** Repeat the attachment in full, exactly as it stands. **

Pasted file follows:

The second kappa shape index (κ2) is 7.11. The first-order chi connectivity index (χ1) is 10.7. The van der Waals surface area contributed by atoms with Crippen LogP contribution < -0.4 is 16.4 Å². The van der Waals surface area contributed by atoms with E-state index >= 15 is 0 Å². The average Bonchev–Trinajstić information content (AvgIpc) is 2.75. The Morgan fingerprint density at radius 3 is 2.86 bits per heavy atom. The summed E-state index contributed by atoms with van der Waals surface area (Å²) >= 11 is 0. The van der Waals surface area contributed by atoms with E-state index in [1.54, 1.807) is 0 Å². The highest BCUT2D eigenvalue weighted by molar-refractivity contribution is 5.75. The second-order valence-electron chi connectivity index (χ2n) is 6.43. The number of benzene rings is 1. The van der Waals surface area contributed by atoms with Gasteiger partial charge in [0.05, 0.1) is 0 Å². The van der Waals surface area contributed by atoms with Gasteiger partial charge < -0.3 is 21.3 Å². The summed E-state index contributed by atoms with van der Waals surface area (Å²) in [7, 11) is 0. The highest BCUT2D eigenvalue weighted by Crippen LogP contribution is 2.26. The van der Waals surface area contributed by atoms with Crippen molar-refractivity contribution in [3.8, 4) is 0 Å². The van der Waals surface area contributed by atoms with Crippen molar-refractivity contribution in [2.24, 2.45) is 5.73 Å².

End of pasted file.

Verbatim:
The second kappa shape index (κ2) is 7.11. The first-order chi connectivity index (χ1) is 10.7. The van der Waals surface area contributed by atoms with Crippen LogP contribution < -0.4 is 16.4 Å². The van der Waals surface area contributed by atoms with E-state index >= 15 is 0 Å². The average Bonchev–Trinajstić information content (AvgIpc) is 2.75. The Morgan fingerprint density at radius 3 is 2.86 bits per heavy atom. The summed E-state index contributed by atoms with van der Waals surface area (Å²) >= 11 is 0. The van der Waals surface area contributed by atoms with E-state index in [1.54, 1.807) is 0 Å². The highest BCUT2D eigenvalue weighted by molar-refractivity contribution is 5.75. The second-order valence-electron chi connectivity index (χ2n) is 6.43. The number of benzene rings is 1. The van der Waals surface area contributed by atoms with Gasteiger partial charge in [0.05, 0.1) is 0 Å². The van der Waals surface area contributed by atoms with Gasteiger partial charge < -0.3 is 21.3 Å². The summed E-state index contributed by atoms with van der Waals surface area (Å²) in [7, 11) is 0. The highest BCUT2D eigenvalue weighted by Crippen LogP contribution is 2.26. The van der Waals surface area contributed by atoms with Crippen molar-refractivity contribution in [3.8, 4) is 0 Å². The van der Waals surface area contributed by atoms with Crippen molar-refractivity contribution in [2.24, 2.45) is 5.73 Å².